The Sicilian's Unexpected Duty

By: Michelle Smart


  PEPE MASTRANGELO HELPED himself to another glass of red wine from a passing maid and downed it in one. His aunt Carlotta, who had taken it upon herself to shadow him since they’d arrived back at his family home, was blathering on in his ear about something or other. Probably parroting her favourite inanities about when he, Pepe, was going to follow in his older brother’s footsteps and settle down. Namely, when was he planning to get married and have babies?

  Aunt Carlotta was not the only guilty party in this matter. The entire Mastrangelo clan, along with the Lombardis from his mother’s side, all thought his private life was a matter of public consumption. Usually he took their nosiness in good part, knowing they meant well. He would deflect their questions with a cheeky grin, a wink and a quip about how there were so many beautiful women in the world he couldn’t possibly choose just one. Or words to that effect. Anything but admit he would rather swim in a pool of electric eels than marry.

Marriage was for martyrs and fools, and he was neither.

He’d almost married once, when he’d been young and foolish. His childhood sweetheart. The woman who’d ripped his heart out, torn it into shreds and left an empty shell.

Now he considered that he’d had a lucky escape. Once bitten, twice shy. Only complete idiots went back for a second helping of pain if it could be avoided.

Not that he ever shared that little titbit of information with people. Heaven forbid. They’d probably try to talk him into something ridiculous like therapy.

Today though, his usually quick repartee had deserted him. But then, he wasn’t usually fielding these questions with a pair of almond-shaped green eyes following his every move. To make it even harder to concentrate, those same eyes were drilling into him with pure loathing.

Cara Delaney.

He and Cara had been appointed his niece’s godparents. He’d been forced to sit next to her in the church. He’d been forced to stand by her side at the font.

He’d forgotten how pretty she was—with her large eyes, tiny nose and small heart-shaped lips, she looked like a ginger geisha. Although ginger was the wrong word to describe the red flame of hair that fell down her back. Today, wearing a red crushed-velvet dress that showcased her curvy figure yet barely displayed an inch of flesh, she looked more than pretty. She looked incredibly sexy. Under normal circumstances he’d have no hesitation in spending the day in her company, flirting with her, plying her with drinks, maybe seeing if a repeat performance could be on the cards.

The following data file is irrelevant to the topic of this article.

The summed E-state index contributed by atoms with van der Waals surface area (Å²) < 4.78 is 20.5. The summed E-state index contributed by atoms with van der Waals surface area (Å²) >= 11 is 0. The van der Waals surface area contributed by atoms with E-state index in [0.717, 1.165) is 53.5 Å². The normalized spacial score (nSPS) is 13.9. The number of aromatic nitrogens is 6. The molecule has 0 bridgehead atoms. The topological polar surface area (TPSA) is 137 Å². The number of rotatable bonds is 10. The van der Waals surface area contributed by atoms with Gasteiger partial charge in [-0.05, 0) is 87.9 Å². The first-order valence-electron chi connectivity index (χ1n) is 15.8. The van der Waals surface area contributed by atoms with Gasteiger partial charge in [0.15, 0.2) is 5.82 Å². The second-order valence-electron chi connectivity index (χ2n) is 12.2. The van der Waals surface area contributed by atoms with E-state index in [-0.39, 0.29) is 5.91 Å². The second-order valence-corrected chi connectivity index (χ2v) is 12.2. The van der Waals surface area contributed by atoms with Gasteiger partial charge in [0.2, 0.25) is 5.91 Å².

Being in the presence of his ex-lovers was not usually a problem, especially as his ‘emotionally needy’ detector was so acute. As a rule, he could spot a ‘looking for marriage and babies’ woman at ten paces and avoid her at all costs. As such, meeting up with an ex-lover was usually no big deal.

This time was different. Under normal circumstances he hadn’t last seen them when he’d sneaked out of the hotel suite, leaving them sleeping in the very bed they’d just made love in. And usually he hadn’t stolen their phone.

As soon as the date for the christening had been set a month ago, he’d known he would have to see Cara again. It was inconceivable that she wouldn’t be there. She was his sister-in-law’s best friend.

He’d expected the loathing that would be pointed his way. He really couldn’t blame her for that. What he hadn’t expected was to feel so... The word that would explain the strange sickness churning in his stomach wouldn’t come. Whatever the word, he did not like it at all.

A quick glance at his watch confirmed he would have to endure her laser glare for another hour before he could leave for the airport. Tomorrow he’d be taking a tour of a profitable vineyard in the Loire Valley that he’d heard through the grapevine—pun intended—was being considered for sale. He wanted to get in there and, if viable, make an offer before any competitor started digging around.

‘I said, she’s beautiful, isn’t she?’ Aunt Carlotta’s voice had taken a distinctly frosty tone. Somehow, in between her non-stop nattering, she had managed to acquire Lily without him noticing. She held the baby aloft for his perusal.

He peered down at the chubby face with the black eyes staring up at him, and all he could think was how like a little dark-haired piglet she looked. ‘Yes, beautiful,’ he lied, forcing a wide smile.

Seriously, how could anyone think babies were beautiful? Cute at a push maybe, but beautiful? Why anyone raved about them was beyond him. They were the most boring of creatures. He quite liked toddlers though. Especially when they were getting up to mischief.

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